So far, the exhibit has been on display at the National Ornamental Metal Museum in Memphis, Tenn., the Hebrew Union College Skirball Museum in Cincinnati, and the Yeshiva University Museum in New York. It is currently on display at the Carnegie Museum of Art in Pittsburgh through April 5. It then moves to:
the Minneapolis Institute of the Arts – May 16 – Aug. 9
the Mitchell Museum in Mt. Vernon, Ill. – Sept. 24 – Nov. 1
the Chrysler Museum of Art – Dec. 19 – March 7, 1999.
OKLAHOMA JA picks HALL OF fAME
The Oklahoma Jewelers Association inaugurated its Hall of Fame by posthumously inducting three state industry pioneers and honoring the son of one of the inductees.
Those honored were the late B.C. Clark Sr. of Purcell and later of Oklahoma City, Ernest L. Moody of Tulsa and F.L. Kelley of Weatherford, as well as B.C. Clark Jr.
The association said the award honors a person who has “exhibited high standards of character and ethics throughout life and who is held in the highest esteem by peers and fellow members of the jewelry industry and who, through service and example, has left a legacy that has become the lifeblood of the jewelry industry in Oklahoma today.”
Sharon Blair, executive director of OJA, said the Hall of Fame is not intended to be an annual award. “The nature of the award,” she said, “is such that few jewelers will ever achieve such a high place of honor among peers and it will be given only when the industry as a whole determines that to give the award is both merited and appropriate.”
Significantly, in the case of each honoree, a son was present.
B.C. Clark Jr. accepted the award on behalf of his late father, B.C. Clark Sr. – and then accepted his own Hall of Fame award from his son, Jim Clark, now president of the firm.
Ernest Moody III accepted the award on behalf of his late father, Ernest L. Moody. David Kelley was present to receive his late father’s award.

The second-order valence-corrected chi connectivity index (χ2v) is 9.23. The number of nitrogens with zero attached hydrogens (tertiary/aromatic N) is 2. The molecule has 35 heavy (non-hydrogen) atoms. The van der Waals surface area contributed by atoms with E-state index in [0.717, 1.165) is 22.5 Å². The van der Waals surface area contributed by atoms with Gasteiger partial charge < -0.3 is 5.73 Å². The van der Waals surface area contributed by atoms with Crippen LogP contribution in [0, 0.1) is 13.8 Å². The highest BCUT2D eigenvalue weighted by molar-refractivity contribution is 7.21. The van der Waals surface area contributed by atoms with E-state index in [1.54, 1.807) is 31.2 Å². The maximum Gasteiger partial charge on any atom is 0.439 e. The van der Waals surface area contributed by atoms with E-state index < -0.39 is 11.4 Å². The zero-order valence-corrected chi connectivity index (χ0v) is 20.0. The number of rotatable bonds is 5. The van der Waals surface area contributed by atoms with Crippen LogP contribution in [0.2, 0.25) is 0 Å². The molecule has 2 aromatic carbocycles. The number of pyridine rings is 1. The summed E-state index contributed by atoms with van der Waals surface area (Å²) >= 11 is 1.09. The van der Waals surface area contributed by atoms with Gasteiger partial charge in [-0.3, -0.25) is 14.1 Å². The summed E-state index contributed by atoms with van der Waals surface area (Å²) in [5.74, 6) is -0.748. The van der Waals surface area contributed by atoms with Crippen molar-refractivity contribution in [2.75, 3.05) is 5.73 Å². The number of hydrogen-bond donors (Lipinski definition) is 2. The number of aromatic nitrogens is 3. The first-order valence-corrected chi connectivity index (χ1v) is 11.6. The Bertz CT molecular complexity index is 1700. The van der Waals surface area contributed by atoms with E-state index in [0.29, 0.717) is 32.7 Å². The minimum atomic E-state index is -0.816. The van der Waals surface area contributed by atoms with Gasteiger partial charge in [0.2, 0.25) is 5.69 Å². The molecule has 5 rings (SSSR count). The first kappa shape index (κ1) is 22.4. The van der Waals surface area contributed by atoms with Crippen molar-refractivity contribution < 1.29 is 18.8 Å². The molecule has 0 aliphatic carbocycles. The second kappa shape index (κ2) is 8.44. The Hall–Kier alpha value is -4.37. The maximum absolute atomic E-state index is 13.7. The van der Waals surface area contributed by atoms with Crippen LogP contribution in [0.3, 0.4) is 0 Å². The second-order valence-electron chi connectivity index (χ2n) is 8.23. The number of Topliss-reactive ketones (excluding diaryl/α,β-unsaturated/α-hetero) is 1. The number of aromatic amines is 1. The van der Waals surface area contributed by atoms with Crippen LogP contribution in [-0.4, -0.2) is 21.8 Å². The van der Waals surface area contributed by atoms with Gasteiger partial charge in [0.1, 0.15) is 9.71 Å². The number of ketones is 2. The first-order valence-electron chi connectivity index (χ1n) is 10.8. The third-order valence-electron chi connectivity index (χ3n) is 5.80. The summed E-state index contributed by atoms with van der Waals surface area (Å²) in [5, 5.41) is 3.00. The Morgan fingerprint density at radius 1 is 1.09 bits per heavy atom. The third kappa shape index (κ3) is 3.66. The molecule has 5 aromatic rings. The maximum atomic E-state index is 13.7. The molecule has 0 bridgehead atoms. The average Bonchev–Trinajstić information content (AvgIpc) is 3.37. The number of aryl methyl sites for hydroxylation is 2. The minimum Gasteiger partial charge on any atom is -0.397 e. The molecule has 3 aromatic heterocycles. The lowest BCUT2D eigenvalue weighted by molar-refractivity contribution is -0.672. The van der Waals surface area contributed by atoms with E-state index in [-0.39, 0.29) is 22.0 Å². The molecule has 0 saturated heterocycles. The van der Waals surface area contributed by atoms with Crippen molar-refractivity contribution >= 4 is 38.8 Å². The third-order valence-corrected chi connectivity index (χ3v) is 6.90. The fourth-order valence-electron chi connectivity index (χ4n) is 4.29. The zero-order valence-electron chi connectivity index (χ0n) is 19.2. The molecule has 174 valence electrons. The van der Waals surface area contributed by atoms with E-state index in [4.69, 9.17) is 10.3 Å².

LOUISIANA JEWELERS GIVE, LEARN, PLAY
The Jewelers of Louisiana had a busy 1997, raising money for good causes, helping develop new ideas at a JA Affiliate Conference and celebrating at their own convention with a high-powered education program and many social events.
To show their support for programs to stop child abuse, the association’s members sold raffle tickets for diamond earrings with a retail value of $4,000 and gave the proceeds to three organizations – the Stuller Place Advocacy Center, the St. Tammany Advocacy Center and the Tangipahoa Counsel on Child Abuse.
Associate delegates also played an active role when 42 affiliates took part in the JA Affiliate Conference to develop new ideas on how better to handle affiliate communications and how to enhance member benefits.
The association’s 1998 convention will be held June 26-28 in Baton Rouge. Shane Decker will be the featured speaker.
MJSA OPENS LA OFFICE
James F. Marquart, president/CEO of Manufacturing Jewelers and Silversmiths of America, announced the opening of a satellite office in Los Angeles. Its purpose is to expand membership and marketing services on the West Coast.
“MJSA is an association for jewelry manufacturers anywhere in the United States,” says Marquart. “Opening a Los Angeles office will help support all the work we’ve already done.”
The new office will be staffed by Susan D. Seider, who will also serve as a sales representative for AJM Magazine. Seider spent 15 years in management positions with Nova/MWI and at Nova Stylings Inc. In 1996, she left to run her own business as a consultant to jewelry designers.
The new office is located at 510 W. Sixth St., Suite 721, Los Angeles, CA 90014; (213) 622-5771, fax (213) 622-3804; e-mail AJM.magazine@internetMCI.com.
AGTA TO INDUCT LEADERS
The board of directors of the American Gem Trade Association planned to meet following the annual AGTA Tucson GemFair in Tucson to introduce and induct its new officers and directors.
New are Eric Braunwart, Columbia Gem House Inc., vice president, and Gina Latendresse, American Pearl Co., secretary. New directors, to serve three-year terms, are John Buechner, John Buechner Inc., Susan Ladenheim, Brazilliant Gems, and Barry Whittle, Gemstone International. Nanette Forester of American Lapidary Artists continues as president.
NEW BOARD FOR IDCA
The Indian Diamond and Colorstone Association elected its 1998 board of directors. Officers are Atul Kothari, president; Ramesh Jain, vice president; Amal Jhaveri, secretary; Shekhar Mehta, joint secretary; and Gopal Agrawal, treasurer. Directors include Rajesh Bhagat, Kailash Jhalani, Nitin Jobanputra, Haridas Kotahwala, Ashok Surana, and Swapna D. Mathias.